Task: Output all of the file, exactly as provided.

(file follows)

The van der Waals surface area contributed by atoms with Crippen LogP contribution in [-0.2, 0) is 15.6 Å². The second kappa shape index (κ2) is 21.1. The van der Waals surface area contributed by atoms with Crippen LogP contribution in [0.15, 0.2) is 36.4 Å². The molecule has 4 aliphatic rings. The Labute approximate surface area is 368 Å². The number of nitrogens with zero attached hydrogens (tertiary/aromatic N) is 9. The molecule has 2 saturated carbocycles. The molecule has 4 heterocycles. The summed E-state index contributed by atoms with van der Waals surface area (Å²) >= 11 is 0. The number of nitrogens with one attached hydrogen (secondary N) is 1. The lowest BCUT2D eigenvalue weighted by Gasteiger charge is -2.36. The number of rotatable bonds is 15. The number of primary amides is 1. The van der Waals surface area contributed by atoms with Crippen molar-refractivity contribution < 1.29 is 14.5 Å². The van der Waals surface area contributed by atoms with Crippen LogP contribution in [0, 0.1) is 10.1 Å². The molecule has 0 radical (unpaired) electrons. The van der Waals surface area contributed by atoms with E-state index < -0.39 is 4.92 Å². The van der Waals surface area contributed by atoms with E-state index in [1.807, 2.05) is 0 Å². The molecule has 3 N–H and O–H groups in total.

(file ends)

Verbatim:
The van der Waals surface area contributed by atoms with Crippen LogP contribution in [-0.2, 0) is 15.6 Å². The second kappa shape index (κ2) is 21.1. The van der Waals surface area contributed by atoms with Crippen LogP contribution in [0.15, 0.2) is 36.4 Å². The molecule has 4 aliphatic rings. The Labute approximate surface area is 368 Å². The number of nitrogens with zero attached hydrogens (tertiary/aromatic N) is 9. The molecule has 2 saturated carbocycles. The molecule has 4 heterocycles. The summed E-state index contributed by atoms with van der Waals surface area (Å²) >= 11 is 0. The number of nitrogens with one attached hydrogen (secondary N) is 1. The lowest BCUT2D eigenvalue weighted by Gasteiger charge is -2.36. The number of rotatable bonds is 15. The number of primary amides is 1. The van der Waals surface area contributed by atoms with Crippen molar-refractivity contribution < 1.29 is 14.5 Å². The van der Waals surface area contributed by atoms with Crippen LogP contribution in [0, 0.1) is 10.1 Å². The molecule has 0 radical (unpaired) electrons. The van der Waals surface area contributed by atoms with E-state index < -0.39 is 4.92 Å². The van der Waals surface area contributed by atoms with E-state index in [1.807, 2.05) is 0 Å². The molecule has 3 N–H and O–H groups in total.